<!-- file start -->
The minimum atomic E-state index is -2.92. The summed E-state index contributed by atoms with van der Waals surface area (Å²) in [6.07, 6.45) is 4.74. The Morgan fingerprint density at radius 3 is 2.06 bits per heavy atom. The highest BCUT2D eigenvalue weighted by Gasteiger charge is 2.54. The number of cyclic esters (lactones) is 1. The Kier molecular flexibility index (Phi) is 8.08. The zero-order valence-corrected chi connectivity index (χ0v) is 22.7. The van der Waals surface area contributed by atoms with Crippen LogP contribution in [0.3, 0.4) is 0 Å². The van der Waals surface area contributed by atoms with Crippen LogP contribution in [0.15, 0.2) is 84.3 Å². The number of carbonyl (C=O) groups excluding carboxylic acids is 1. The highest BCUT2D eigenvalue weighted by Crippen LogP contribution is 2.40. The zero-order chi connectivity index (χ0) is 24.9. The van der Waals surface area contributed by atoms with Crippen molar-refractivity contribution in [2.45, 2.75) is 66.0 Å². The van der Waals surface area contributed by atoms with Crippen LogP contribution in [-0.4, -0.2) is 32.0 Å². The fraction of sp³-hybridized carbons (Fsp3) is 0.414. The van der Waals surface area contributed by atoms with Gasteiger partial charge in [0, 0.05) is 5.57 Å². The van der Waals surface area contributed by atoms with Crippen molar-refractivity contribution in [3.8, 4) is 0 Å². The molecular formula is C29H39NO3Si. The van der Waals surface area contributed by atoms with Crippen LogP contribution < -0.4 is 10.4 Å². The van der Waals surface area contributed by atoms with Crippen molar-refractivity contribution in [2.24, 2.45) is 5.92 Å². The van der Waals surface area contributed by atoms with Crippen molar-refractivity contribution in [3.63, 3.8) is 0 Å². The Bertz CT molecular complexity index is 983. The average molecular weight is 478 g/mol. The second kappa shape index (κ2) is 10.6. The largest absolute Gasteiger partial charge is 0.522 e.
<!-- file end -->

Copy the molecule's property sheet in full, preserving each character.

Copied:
The minimum atomic E-state index is -2.92. The summed E-state index contributed by atoms with van der Waals surface area (Å²) in [6.07, 6.45) is 4.74. The Morgan fingerprint density at radius 3 is 2.06 bits per heavy atom. The highest BCUT2D eigenvalue weighted by Gasteiger charge is 2.54. The number of cyclic esters (lactones) is 1. The Kier molecular flexibility index (Phi) is 8.08. The zero-order valence-corrected chi connectivity index (χ0v) is 22.7. The van der Waals surface area contributed by atoms with Crippen LogP contribution in [0.3, 0.4) is 0 Å². The van der Waals surface area contributed by atoms with Crippen LogP contribution in [0.15, 0.2) is 84.3 Å². The number of carbonyl (C=O) groups excluding carboxylic acids is 1. The highest BCUT2D eigenvalue weighted by Crippen LogP contribution is 2.40. The zero-order chi connectivity index (χ0) is 24.9. The van der Waals surface area contributed by atoms with Crippen molar-refractivity contribution in [2.45, 2.75) is 66.0 Å². The van der Waals surface area contributed by atoms with Crippen LogP contribution in [-0.4, -0.2) is 32.0 Å². The fraction of sp³-hybridized carbons (Fsp3) is 0.414. The van der Waals surface area contributed by atoms with Gasteiger partial charge in [0, 0.05) is 5.57 Å². The van der Waals surface area contributed by atoms with Crippen molar-refractivity contribution in [3.8, 4) is 0 Å². The molecular formula is C29H39NO3Si. The van der Waals surface area contributed by atoms with Crippen LogP contribution < -0.4 is 10.4 Å². The van der Waals surface area contributed by atoms with Crippen molar-refractivity contribution in [2.24, 2.45) is 5.92 Å². The van der Waals surface area contributed by atoms with Crippen molar-refractivity contribution in [3.63, 3.8) is 0 Å². The Bertz CT molecular complexity index is 983. The average molecular weight is 478 g/mol. The second kappa shape index (κ2) is 10.6. The largest absolute Gasteiger partial charge is 0.522 e.